From the front page of the New York Times print edition, Sunday, August 28 :
The aftermath, via an AP headline that sounds like the title of an unwritten RadioHead song. Little Damage Seen In Many Places :
From AP :
From North Carolina to Pennsylvania, Hurricane Irene appeared to have fallen short of the doomsday predictions. But with rivers still rising, and roads impassable because of high water and fallen trees, it could be days before the full extent of the damage is known.People used to be happy when terrifying doomsday predictions turned out to be wrong. Now they feel, somehow, as though they've been robbed.
UPDATE : This video completely sums up the way millions of Americans felt about the cable news, in particular, coverage of Hurricane Irene. The tension of a brave reporter's dramatic hurricane report is destroyed by young people, having fun :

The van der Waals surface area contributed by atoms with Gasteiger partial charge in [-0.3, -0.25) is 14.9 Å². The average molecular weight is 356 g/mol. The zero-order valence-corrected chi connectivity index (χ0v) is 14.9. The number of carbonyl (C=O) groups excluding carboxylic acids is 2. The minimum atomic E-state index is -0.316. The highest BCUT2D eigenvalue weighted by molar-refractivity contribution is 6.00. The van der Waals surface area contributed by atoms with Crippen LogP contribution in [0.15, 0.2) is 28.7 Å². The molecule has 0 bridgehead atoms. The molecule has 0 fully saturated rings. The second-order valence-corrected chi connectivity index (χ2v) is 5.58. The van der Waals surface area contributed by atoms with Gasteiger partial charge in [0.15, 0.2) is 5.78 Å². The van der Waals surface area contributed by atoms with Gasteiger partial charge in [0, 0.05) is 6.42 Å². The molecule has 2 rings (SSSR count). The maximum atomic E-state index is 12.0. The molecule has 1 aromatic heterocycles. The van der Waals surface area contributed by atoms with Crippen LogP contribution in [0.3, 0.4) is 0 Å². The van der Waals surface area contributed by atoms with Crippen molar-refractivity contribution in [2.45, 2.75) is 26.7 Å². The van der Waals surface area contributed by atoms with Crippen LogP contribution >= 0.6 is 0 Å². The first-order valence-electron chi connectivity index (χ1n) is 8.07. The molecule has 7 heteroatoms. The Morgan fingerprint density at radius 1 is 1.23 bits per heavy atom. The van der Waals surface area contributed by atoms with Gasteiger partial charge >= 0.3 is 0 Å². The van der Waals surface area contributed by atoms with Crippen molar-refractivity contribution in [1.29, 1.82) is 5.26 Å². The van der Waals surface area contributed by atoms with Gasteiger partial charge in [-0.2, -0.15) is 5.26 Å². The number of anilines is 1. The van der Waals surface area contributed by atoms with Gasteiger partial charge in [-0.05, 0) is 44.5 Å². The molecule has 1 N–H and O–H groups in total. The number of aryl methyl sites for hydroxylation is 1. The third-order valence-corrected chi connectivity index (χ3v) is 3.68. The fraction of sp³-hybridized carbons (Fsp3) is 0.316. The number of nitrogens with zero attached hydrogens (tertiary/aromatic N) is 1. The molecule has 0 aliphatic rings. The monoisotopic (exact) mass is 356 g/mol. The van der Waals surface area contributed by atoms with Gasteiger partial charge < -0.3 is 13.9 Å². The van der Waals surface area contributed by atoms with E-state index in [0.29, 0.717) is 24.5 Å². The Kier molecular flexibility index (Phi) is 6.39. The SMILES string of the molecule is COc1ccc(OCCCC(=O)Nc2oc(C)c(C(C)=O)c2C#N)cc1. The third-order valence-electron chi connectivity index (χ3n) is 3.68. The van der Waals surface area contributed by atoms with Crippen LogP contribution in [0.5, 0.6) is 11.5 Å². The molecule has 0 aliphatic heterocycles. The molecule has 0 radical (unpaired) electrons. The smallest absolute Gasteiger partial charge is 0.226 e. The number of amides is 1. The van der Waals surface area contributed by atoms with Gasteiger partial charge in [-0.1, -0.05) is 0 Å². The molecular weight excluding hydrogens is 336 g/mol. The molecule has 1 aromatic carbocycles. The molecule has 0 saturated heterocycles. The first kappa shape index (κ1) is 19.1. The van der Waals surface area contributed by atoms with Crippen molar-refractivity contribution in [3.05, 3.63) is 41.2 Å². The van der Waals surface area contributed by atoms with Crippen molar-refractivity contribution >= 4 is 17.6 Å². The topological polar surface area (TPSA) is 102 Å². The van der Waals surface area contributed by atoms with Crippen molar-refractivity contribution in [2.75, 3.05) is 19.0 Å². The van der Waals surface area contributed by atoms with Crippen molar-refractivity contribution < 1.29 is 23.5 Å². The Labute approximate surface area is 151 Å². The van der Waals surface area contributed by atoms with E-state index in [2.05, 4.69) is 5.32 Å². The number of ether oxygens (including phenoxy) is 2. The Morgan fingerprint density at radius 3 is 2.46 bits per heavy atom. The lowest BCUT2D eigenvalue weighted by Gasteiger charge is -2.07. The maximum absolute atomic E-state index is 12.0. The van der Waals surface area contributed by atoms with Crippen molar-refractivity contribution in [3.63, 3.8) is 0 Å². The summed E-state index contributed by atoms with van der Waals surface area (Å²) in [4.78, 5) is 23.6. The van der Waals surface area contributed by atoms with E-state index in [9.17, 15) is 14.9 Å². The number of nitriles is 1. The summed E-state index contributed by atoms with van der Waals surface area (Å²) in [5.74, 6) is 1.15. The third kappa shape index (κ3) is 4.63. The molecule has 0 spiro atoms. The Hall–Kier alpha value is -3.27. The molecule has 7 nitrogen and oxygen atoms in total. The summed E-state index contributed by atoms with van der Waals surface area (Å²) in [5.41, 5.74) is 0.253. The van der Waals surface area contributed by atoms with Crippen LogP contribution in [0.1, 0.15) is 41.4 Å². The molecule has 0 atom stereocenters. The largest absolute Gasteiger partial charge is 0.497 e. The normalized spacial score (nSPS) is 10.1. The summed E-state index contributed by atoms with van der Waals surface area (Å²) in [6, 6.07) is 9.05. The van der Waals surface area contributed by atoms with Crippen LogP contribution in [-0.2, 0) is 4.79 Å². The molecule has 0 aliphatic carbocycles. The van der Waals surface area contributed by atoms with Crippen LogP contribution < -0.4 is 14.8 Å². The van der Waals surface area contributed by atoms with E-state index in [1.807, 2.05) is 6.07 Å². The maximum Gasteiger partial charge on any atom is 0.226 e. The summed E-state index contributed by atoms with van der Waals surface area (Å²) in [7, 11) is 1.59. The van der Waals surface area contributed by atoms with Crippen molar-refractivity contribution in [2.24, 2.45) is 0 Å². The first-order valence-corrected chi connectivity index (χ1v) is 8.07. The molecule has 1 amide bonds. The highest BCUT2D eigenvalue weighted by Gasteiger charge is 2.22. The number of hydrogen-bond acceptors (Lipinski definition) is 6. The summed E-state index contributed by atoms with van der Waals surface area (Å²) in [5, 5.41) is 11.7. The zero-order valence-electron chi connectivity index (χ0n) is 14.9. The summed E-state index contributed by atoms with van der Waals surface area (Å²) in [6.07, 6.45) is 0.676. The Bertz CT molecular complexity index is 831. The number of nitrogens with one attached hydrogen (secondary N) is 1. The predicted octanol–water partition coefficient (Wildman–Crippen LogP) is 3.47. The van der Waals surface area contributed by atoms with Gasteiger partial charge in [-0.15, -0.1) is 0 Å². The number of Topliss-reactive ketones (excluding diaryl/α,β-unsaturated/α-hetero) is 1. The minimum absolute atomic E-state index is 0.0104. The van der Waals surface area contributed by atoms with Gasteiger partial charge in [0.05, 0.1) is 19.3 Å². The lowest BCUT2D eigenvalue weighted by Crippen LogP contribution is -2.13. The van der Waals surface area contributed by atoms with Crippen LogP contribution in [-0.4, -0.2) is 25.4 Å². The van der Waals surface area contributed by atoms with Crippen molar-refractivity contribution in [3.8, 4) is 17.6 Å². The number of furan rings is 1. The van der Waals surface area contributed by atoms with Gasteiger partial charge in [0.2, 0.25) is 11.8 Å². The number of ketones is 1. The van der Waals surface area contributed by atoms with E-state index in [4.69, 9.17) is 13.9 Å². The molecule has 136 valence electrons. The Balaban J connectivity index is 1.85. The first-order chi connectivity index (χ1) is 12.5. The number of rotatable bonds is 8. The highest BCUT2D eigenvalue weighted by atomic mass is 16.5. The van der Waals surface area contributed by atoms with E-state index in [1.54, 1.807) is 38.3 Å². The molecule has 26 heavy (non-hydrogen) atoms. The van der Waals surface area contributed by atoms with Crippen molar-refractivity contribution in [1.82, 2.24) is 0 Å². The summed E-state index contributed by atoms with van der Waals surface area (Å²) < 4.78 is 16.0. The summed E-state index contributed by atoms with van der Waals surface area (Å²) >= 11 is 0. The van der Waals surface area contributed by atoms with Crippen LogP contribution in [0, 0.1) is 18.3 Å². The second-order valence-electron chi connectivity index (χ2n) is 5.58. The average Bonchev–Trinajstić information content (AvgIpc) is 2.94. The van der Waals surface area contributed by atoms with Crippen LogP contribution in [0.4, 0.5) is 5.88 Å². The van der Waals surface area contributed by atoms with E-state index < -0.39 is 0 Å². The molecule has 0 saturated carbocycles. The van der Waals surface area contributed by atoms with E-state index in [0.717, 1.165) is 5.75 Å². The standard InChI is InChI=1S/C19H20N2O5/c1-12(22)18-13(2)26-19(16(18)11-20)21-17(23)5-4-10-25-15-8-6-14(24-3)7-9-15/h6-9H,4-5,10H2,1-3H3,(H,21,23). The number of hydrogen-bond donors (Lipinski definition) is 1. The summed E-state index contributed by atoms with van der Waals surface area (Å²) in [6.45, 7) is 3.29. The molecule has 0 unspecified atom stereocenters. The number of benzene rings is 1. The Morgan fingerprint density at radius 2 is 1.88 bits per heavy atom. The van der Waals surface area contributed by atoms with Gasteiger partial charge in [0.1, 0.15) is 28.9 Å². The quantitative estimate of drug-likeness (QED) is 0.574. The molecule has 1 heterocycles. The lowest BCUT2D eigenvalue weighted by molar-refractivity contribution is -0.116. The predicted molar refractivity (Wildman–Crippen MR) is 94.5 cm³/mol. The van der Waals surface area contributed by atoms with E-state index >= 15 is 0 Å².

And this video, because the Fox reporter is covered in sea foam, containing raw sewage, but he doesn't know it ."It smells like ocean...it's got a sandy consistency....it doesn't taste great" :
"I will retreat if it gets anymore dangerous."
And yet he remains, to be almost washed away by frothy, foamy waves of gritty human waste. A graphic metaphor for the American cable news media in 2011.
The story must go on, always breaking new news, even if when stripped bare of hype, it's not really much news at all, until reporters are literally sinking in shit.
UPDATE : The Sydney Morning Herald used the beautiful image below of a still, empty Times Square for its coverage :
That Story Is Here
"How beautiful is New York without the traffic?" was a common tweet from New Yorkers during 24 hours of Hurricane Irene scaring away cars, trucks and buses.
The trailers of Hollywood movies have shown us what New York City looks like under attack from Mother Nature. But the reality wasn't rivers of water rushing down Fifth Avenue, it was a near utterly still Times Square, still alive with lights and video screens, but staggeringly, breath-takingly, empty.